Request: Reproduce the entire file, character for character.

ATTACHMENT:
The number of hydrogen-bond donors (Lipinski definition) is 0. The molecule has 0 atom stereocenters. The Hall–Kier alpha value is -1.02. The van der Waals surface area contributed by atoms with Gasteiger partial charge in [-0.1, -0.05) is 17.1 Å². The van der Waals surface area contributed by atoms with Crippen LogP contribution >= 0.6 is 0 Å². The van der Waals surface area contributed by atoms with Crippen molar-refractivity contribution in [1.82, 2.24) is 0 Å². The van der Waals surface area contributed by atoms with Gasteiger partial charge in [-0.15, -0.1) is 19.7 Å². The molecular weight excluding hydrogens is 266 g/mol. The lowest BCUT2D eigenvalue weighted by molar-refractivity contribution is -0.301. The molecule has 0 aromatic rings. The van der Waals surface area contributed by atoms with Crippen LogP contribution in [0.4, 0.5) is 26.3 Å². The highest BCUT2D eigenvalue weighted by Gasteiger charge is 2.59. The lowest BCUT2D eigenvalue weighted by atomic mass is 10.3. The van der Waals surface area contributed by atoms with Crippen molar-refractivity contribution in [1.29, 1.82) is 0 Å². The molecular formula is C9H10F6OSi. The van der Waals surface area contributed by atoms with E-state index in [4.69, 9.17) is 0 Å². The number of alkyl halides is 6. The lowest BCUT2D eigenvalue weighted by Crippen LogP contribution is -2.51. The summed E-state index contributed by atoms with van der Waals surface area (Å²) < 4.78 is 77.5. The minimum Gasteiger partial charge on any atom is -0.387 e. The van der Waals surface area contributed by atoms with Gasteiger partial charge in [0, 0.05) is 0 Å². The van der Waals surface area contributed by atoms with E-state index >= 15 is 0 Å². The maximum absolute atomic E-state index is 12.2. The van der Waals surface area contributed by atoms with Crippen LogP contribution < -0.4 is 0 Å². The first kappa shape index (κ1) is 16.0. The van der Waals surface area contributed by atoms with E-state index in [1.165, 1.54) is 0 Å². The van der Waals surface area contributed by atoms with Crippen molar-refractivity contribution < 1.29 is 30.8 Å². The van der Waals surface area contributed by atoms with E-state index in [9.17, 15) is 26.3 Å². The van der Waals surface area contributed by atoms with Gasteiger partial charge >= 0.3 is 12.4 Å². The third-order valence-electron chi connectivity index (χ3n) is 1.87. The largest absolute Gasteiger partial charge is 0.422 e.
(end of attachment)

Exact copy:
The number of hydrogen-bond donors (Lipinski definition) is 0. The molecule has 0 atom stereocenters. The Hall–Kier alpha value is -1.02. The van der Waals surface area contributed by atoms with Gasteiger partial charge in [-0.1, -0.05) is 17.1 Å². The van der Waals surface area contributed by atoms with Crippen LogP contribution >= 0.6 is 0 Å². The van der Waals surface area contributed by atoms with Crippen molar-refractivity contribution in [1.82, 2.24) is 0 Å². The van der Waals surface area contributed by atoms with Gasteiger partial charge in [-0.15, -0.1) is 19.7 Å². The molecular weight excluding hydrogens is 266 g/mol. The lowest BCUT2D eigenvalue weighted by molar-refractivity contribution is -0.301. The molecule has 0 aromatic rings. The van der Waals surface area contributed by atoms with Crippen LogP contribution in [0.4, 0.5) is 26.3 Å². The highest BCUT2D eigenvalue weighted by Gasteiger charge is 2.59. The lowest BCUT2D eigenvalue weighted by atomic mass is 10.3. The van der Waals surface area contributed by atoms with Crippen molar-refractivity contribution in [1.29, 1.82) is 0 Å². The molecular formula is C9H10F6OSi. The van der Waals surface area contributed by atoms with E-state index in [4.69, 9.17) is 0 Å². The number of alkyl halides is 6. The lowest BCUT2D eigenvalue weighted by Crippen LogP contribution is -2.51. The summed E-state index contributed by atoms with van der Waals surface area (Å²) < 4.78 is 77.5. The minimum Gasteiger partial charge on any atom is -0.387 e. The van der Waals surface area contributed by atoms with Gasteiger partial charge in [0, 0.05) is 0 Å². The van der Waals surface area contributed by atoms with E-state index >= 15 is 0 Å². The maximum absolute atomic E-state index is 12.2. The van der Waals surface area contributed by atoms with Crippen LogP contribution < -0.4 is 0 Å². The first kappa shape index (κ1) is 16.0. The van der Waals surface area contributed by atoms with E-state index in [1.165, 1.54) is 0 Å². The van der Waals surface area contributed by atoms with Crippen molar-refractivity contribution < 1.29 is 30.8 Å². The van der Waals surface area contributed by atoms with E-state index in [9.17, 15) is 26.3 Å². The van der Waals surface area contributed by atoms with Gasteiger partial charge >= 0.3 is 12.4 Å². The third-order valence-electron chi connectivity index (χ3n) is 1.87. The largest absolute Gasteiger partial charge is 0.422 e.